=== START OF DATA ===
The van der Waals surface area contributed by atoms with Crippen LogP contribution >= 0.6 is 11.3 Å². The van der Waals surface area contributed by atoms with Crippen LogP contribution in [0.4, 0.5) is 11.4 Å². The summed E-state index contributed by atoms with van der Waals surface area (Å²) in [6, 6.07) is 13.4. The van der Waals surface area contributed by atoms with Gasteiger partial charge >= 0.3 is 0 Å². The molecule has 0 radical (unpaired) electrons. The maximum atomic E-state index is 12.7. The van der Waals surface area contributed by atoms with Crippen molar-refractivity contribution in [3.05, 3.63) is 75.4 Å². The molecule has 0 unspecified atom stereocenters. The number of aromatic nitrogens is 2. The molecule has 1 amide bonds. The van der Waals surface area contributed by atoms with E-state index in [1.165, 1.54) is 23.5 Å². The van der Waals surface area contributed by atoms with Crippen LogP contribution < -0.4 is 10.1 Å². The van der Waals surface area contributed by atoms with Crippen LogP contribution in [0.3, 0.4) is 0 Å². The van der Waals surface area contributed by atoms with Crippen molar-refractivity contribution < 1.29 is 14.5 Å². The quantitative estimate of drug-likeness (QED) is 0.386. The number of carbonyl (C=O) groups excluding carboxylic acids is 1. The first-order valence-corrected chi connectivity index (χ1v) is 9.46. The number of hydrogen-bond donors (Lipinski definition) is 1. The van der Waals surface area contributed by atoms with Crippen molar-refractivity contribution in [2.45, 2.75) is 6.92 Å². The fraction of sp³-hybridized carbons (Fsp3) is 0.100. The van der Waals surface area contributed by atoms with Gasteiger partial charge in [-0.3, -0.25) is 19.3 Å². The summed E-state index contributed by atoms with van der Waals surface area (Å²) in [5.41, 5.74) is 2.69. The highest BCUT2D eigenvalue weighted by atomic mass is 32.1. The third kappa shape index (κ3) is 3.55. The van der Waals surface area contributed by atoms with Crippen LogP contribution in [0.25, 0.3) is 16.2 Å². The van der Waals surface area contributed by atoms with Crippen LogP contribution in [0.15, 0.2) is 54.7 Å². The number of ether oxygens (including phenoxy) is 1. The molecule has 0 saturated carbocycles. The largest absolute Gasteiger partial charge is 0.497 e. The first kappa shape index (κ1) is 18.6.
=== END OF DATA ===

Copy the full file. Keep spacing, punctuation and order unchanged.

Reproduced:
The van der Waals surface area contributed by atoms with Crippen LogP contribution >= 0.6 is 11.3 Å². The van der Waals surface area contributed by atoms with Crippen LogP contribution in [0.4, 0.5) is 11.4 Å². The summed E-state index contributed by atoms with van der Waals surface area (Å²) in [6, 6.07) is 13.4. The van der Waals surface area contributed by atoms with Gasteiger partial charge >= 0.3 is 0 Å². The molecule has 0 radical (unpaired) electrons. The maximum atomic E-state index is 12.7. The van der Waals surface area contributed by atoms with Crippen molar-refractivity contribution in [3.05, 3.63) is 75.4 Å². The molecule has 0 unspecified atom stereocenters. The number of aromatic nitrogens is 2. The molecule has 1 amide bonds. The van der Waals surface area contributed by atoms with E-state index in [1.165, 1.54) is 23.5 Å². The van der Waals surface area contributed by atoms with Crippen LogP contribution < -0.4 is 10.1 Å². The van der Waals surface area contributed by atoms with Crippen LogP contribution in [0.3, 0.4) is 0 Å². The van der Waals surface area contributed by atoms with Crippen molar-refractivity contribution < 1.29 is 14.5 Å². The quantitative estimate of drug-likeness (QED) is 0.386. The number of carbonyl (C=O) groups excluding carboxylic acids is 1. The first-order valence-corrected chi connectivity index (χ1v) is 9.46. The number of hydrogen-bond donors (Lipinski definition) is 1. The van der Waals surface area contributed by atoms with Crippen molar-refractivity contribution in [2.45, 2.75) is 6.92 Å². The fraction of sp³-hybridized carbons (Fsp3) is 0.100. The van der Waals surface area contributed by atoms with Gasteiger partial charge in [-0.3, -0.25) is 19.3 Å². The summed E-state index contributed by atoms with van der Waals surface area (Å²) in [5.41, 5.74) is 2.69. The highest BCUT2D eigenvalue weighted by atomic mass is 32.1. The third kappa shape index (κ3) is 3.55. The van der Waals surface area contributed by atoms with Crippen LogP contribution in [0.25, 0.3) is 16.2 Å². The van der Waals surface area contributed by atoms with Crippen LogP contribution in [0.15, 0.2) is 54.7 Å². The number of ether oxygens (including phenoxy) is 1. The molecule has 0 saturated carbocycles. The largest absolute Gasteiger partial charge is 0.497 e. The first kappa shape index (κ1) is 18.6.